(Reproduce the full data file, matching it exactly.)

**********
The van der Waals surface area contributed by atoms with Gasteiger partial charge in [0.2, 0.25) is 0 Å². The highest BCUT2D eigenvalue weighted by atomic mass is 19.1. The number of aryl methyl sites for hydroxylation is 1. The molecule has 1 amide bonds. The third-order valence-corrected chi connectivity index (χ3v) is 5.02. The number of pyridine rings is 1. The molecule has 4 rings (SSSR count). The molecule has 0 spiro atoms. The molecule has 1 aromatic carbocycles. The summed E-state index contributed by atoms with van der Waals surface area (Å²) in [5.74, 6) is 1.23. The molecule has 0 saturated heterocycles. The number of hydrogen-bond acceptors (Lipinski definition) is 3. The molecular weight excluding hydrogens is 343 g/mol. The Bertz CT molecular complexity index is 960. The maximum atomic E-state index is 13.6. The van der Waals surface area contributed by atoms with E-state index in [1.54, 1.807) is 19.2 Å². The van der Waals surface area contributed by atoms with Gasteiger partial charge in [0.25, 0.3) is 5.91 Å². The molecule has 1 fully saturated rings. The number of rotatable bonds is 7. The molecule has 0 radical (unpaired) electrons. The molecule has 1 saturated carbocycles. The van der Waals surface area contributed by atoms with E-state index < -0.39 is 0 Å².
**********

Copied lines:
The van der Waals surface area contributed by atoms with Gasteiger partial charge in [0.2, 0.25) is 0 Å². The highest BCUT2D eigenvalue weighted by atomic mass is 19.1. The number of aryl methyl sites for hydroxylation is 1. The molecule has 1 amide bonds. The third-order valence-corrected chi connectivity index (χ3v) is 5.02. The number of pyridine rings is 1. The molecule has 4 rings (SSSR count). The molecule has 0 spiro atoms. The molecule has 1 aromatic carbocycles. The summed E-state index contributed by atoms with van der Waals surface area (Å²) in [5.74, 6) is 1.23. The molecule has 0 saturated heterocycles. The number of hydrogen-bond acceptors (Lipinski definition) is 3. The molecular weight excluding hydrogens is 343 g/mol. The Bertz CT molecular complexity index is 960. The maximum atomic E-state index is 13.6. The van der Waals surface area contributed by atoms with E-state index in [1.54, 1.807) is 19.2 Å². The van der Waals surface area contributed by atoms with Gasteiger partial charge in [0.25, 0.3) is 5.91 Å². The molecule has 1 fully saturated rings. The number of rotatable bonds is 7. The molecule has 0 radical (unpaired) electrons. The molecule has 1 saturated carbocycles. The van der Waals surface area contributed by atoms with E-state index < -0.39 is 0 Å².